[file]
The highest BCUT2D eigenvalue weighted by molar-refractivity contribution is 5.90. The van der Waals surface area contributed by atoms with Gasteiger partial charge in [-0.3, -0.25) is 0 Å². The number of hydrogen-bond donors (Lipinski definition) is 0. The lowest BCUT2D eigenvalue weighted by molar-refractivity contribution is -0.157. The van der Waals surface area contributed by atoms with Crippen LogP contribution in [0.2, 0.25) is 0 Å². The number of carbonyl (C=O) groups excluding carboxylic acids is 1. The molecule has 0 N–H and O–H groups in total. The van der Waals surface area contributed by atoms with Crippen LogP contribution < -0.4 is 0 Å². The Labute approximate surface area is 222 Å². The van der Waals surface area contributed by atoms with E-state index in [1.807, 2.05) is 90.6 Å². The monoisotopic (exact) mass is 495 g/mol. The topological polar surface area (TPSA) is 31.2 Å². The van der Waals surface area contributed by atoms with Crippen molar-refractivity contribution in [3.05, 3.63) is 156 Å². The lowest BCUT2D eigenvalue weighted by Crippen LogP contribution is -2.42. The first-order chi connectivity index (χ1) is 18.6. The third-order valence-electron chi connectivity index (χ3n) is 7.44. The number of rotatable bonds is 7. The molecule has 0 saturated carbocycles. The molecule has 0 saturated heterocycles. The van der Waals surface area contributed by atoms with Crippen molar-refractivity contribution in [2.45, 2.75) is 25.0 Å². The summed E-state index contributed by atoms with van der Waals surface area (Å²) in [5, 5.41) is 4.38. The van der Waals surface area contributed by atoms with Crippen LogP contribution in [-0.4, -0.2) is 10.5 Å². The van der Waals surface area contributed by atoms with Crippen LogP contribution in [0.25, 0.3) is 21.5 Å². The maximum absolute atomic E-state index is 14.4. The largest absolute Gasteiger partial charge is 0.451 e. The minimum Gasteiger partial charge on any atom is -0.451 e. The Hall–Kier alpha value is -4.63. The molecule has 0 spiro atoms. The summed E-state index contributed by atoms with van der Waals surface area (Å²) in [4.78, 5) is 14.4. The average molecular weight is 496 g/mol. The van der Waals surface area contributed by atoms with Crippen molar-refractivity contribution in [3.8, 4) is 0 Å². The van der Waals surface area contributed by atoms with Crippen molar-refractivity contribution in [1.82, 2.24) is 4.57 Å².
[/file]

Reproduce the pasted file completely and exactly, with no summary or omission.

The highest BCUT2D eigenvalue weighted by molar-refractivity contribution is 5.90. The van der Waals surface area contributed by atoms with Gasteiger partial charge in [-0.3, -0.25) is 0 Å². The number of hydrogen-bond donors (Lipinski definition) is 0. The lowest BCUT2D eigenvalue weighted by molar-refractivity contribution is -0.157. The van der Waals surface area contributed by atoms with Crippen LogP contribution in [0.2, 0.25) is 0 Å². The number of carbonyl (C=O) groups excluding carboxylic acids is 1. The molecule has 0 N–H and O–H groups in total. The van der Waals surface area contributed by atoms with Crippen LogP contribution < -0.4 is 0 Å². The Labute approximate surface area is 222 Å². The van der Waals surface area contributed by atoms with E-state index in [1.807, 2.05) is 90.6 Å². The monoisotopic (exact) mass is 495 g/mol. The topological polar surface area (TPSA) is 31.2 Å². The van der Waals surface area contributed by atoms with Crippen molar-refractivity contribution in [3.05, 3.63) is 156 Å². The lowest BCUT2D eigenvalue weighted by Crippen LogP contribution is -2.42. The first-order chi connectivity index (χ1) is 18.6. The third-order valence-electron chi connectivity index (χ3n) is 7.44. The number of rotatable bonds is 7. The molecule has 0 saturated carbocycles. The molecule has 0 saturated heterocycles. The van der Waals surface area contributed by atoms with Crippen molar-refractivity contribution in [2.45, 2.75) is 25.0 Å². The summed E-state index contributed by atoms with van der Waals surface area (Å²) in [5, 5.41) is 4.38. The van der Waals surface area contributed by atoms with Crippen LogP contribution in [-0.4, -0.2) is 10.5 Å². The van der Waals surface area contributed by atoms with Crippen LogP contribution in [0.25, 0.3) is 21.5 Å². The maximum absolute atomic E-state index is 14.4. The largest absolute Gasteiger partial charge is 0.451 e. The minimum Gasteiger partial charge on any atom is -0.451 e. The Hall–Kier alpha value is -4.63. The molecule has 0 spiro atoms. The summed E-state index contributed by atoms with van der Waals surface area (Å²) in [4.78, 5) is 14.4. The average molecular weight is 496 g/mol. The van der Waals surface area contributed by atoms with Crippen molar-refractivity contribution in [3.8, 4) is 0 Å². The van der Waals surface area contributed by atoms with Crippen molar-refractivity contribution in [1.82, 2.24) is 4.57 Å².